Adaptive response of yeast cells to triggered toxicity of phosphoribulokinase.
Laboratoire Colloïdes et Matériaux Divisés - Rouzeau C Dagkesamanskaya A Langer K Bibette J Baudry J Pompon D Anton-Leberre V
Res Microbiol - 169(6) 335-342 - DOI : 10.1016/j.resmic.2018.06.002 - 2018
Adjustment of plasmid copy number resulting from the balance between positive and negative impacts of borne synthetic genes, plays a critical role in the global efficiency of multistep metabolic engineering. Differential expression of co-expressed engineered genes is frequently observed depending on growth phases, metabolic status and triggered adjustments of plasmid copy numbers, constituting a dynamic process contributing to minimize global engineering burden. A yeast model involving plasmid based expression of phosphoribulokinase (PRKp), a key enzyme for the reconstruction of synthetic Calvin cycle, was designed to gain further insights into such a mechanism. A conditional PRK expression cassette was cloned either onto a low (ARS-CEN based) or a high (2-micron origin based) copy number plasmid using complementation of a trp1 genomic mutation as constant positive selection. Evolution of plasmid copy numbers, PRKp expressions, and cell growth rates were dynamically monitored following gene de-repression through external doxycycline concentration shifts. In the absence of RubisCO encoding gene permitting metabolic recycling, PRKp expression that led to depletion of ribulose phosphate, a critical metabolite for aromatic amino-acids biosynthesis, and accumulation of the dead-end diphosphate product contribute to toxicity. Triggered copy number adjustment was found to be a dynamic process depending both on plasmid types and levels of PRK induction. With the ARS-CEN plasmid, cell growth was abruptly affected only when level PRKp expression exceeded a threshold value. In contrast, a proportional relationship was observed with the 2-micron plasmid consistent with large copy number adjustments. Micro-compartment partitioning of bulk cultures by embedding individual cells into inverse culture medium/oil droplets, revealed the presence of slow and fast growing subpopulations that differ in relative proportions for low and high copy number plasmids.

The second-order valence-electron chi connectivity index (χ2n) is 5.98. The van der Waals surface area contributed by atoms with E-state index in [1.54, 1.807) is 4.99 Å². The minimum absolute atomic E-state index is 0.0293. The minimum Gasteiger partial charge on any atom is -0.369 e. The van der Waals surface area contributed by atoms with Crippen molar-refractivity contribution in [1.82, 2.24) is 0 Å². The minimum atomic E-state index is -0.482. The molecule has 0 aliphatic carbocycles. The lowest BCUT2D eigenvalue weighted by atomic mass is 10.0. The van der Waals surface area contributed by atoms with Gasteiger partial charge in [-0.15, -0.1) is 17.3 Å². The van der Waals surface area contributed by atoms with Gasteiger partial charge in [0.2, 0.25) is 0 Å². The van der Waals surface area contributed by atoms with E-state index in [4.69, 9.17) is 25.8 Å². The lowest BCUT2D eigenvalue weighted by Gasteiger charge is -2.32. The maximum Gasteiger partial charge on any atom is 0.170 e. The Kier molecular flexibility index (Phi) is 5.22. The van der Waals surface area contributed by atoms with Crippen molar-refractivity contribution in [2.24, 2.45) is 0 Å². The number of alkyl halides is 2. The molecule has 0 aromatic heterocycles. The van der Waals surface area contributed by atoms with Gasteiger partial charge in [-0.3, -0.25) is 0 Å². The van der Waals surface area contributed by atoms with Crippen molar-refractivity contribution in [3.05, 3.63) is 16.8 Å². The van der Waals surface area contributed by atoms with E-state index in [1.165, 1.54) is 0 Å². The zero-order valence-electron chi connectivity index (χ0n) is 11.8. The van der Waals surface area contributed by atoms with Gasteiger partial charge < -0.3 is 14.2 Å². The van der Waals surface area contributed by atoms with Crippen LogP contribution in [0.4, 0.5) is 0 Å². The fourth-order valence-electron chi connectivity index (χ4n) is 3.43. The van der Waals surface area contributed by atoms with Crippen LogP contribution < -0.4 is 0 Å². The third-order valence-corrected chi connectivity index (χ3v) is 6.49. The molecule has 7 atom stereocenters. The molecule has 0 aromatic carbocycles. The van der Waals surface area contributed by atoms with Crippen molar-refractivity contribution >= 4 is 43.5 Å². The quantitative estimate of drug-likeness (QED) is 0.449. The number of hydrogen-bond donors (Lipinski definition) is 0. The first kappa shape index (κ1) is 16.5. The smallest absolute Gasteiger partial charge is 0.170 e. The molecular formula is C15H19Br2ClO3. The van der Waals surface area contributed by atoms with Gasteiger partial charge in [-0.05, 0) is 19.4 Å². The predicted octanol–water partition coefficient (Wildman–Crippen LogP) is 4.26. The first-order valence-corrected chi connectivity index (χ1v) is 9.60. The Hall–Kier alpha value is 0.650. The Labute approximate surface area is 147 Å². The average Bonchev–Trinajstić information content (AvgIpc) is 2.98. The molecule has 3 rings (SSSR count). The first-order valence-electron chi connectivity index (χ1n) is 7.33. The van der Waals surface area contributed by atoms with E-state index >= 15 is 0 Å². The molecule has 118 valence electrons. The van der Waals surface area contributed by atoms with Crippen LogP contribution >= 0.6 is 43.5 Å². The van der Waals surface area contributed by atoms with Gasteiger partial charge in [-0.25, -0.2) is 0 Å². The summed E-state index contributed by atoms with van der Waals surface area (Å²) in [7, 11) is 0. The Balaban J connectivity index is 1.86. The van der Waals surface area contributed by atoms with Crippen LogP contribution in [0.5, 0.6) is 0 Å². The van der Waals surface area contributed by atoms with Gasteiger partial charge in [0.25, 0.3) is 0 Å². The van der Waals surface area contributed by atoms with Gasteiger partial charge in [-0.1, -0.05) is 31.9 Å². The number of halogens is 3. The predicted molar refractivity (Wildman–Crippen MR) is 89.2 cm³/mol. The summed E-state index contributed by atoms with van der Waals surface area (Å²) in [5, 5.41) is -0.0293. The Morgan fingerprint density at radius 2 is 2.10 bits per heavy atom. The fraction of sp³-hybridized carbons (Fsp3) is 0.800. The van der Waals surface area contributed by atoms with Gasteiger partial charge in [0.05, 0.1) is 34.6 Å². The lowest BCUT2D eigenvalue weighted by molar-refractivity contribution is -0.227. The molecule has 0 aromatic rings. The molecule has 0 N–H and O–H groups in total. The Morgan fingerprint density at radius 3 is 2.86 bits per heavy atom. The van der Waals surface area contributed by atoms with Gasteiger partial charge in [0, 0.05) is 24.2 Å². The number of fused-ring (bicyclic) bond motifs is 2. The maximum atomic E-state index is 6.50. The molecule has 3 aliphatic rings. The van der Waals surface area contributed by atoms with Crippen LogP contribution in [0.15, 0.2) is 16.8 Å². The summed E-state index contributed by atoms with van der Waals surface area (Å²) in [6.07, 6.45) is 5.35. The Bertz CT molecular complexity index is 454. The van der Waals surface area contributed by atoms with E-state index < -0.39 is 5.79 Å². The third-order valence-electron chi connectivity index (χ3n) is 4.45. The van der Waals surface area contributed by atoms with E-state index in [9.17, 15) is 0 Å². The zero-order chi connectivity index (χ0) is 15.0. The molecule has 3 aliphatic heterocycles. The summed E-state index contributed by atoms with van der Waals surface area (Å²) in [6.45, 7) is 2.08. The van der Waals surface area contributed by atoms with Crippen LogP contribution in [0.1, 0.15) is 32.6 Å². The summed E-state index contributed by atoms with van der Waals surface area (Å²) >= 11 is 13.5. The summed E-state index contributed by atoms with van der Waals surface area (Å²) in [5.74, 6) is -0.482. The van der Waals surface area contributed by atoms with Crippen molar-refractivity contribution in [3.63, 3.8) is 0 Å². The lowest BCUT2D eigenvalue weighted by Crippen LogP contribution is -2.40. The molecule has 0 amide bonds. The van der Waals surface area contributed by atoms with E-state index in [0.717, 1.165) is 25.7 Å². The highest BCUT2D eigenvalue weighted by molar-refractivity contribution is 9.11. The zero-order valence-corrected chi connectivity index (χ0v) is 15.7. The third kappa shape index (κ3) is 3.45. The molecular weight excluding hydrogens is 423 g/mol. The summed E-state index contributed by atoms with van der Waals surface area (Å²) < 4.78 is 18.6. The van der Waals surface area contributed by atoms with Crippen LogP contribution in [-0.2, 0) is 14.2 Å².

Adaptive response of yeast cells to triggered toxicity of phosphoribulokinase.
Laboratoire Colloïdes et Matériaux Divisés - Rouzeau C Dagkesamanskaya A Langer K Bibette J Baudry J Pompon D Anton-Leberre V
Res Microbiol - 169(6) 335-342 - DOI : 10.1016/j.resmic.2018.06.002 - 2018